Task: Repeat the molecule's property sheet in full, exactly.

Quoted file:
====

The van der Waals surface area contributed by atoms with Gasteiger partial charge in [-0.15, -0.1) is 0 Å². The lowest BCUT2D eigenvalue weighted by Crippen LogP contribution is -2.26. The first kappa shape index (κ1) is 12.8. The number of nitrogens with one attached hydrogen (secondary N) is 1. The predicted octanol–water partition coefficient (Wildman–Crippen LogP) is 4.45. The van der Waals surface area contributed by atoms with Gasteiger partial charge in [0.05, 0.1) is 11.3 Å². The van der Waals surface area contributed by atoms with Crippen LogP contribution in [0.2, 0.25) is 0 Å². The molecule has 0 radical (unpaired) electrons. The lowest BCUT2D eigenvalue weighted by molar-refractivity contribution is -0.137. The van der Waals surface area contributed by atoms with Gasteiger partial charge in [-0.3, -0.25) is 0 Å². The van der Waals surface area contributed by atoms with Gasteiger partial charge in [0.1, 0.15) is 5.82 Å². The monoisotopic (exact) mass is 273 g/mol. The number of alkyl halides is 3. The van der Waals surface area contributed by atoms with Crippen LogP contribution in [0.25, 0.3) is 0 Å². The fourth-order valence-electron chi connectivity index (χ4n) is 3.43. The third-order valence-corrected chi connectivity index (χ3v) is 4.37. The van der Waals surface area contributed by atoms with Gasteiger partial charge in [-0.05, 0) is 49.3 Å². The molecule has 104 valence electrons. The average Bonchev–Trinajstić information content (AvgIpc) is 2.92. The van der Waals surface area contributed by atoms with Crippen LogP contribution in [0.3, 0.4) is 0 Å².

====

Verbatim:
The van der Waals surface area contributed by atoms with Gasteiger partial charge in [-0.15, -0.1) is 0 Å². The lowest BCUT2D eigenvalue weighted by Crippen LogP contribution is -2.26. The first kappa shape index (κ1) is 12.8. The number of nitrogens with one attached hydrogen (secondary N) is 1. The predicted octanol–water partition coefficient (Wildman–Crippen LogP) is 4.45. The van der Waals surface area contributed by atoms with Gasteiger partial charge in [0.05, 0.1) is 11.3 Å². The van der Waals surface area contributed by atoms with Crippen LogP contribution in [0.2, 0.25) is 0 Å². The molecule has 0 radical (unpaired) electrons. The lowest BCUT2D eigenvalue weighted by molar-refractivity contribution is -0.137. The van der Waals surface area contributed by atoms with Gasteiger partial charge in [-0.3, -0.25) is 0 Å². The van der Waals surface area contributed by atoms with Gasteiger partial charge in [0.1, 0.15) is 5.82 Å². The monoisotopic (exact) mass is 273 g/mol. The number of alkyl halides is 3. The van der Waals surface area contributed by atoms with Crippen LogP contribution in [0.25, 0.3) is 0 Å². The fourth-order valence-electron chi connectivity index (χ4n) is 3.43. The third-order valence-corrected chi connectivity index (χ3v) is 4.37. The van der Waals surface area contributed by atoms with Gasteiger partial charge in [-0.05, 0) is 49.3 Å². The molecule has 104 valence electrons. The average Bonchev–Trinajstić information content (AvgIpc) is 2.92. The van der Waals surface area contributed by atoms with Crippen LogP contribution in [0.3, 0.4) is 0 Å².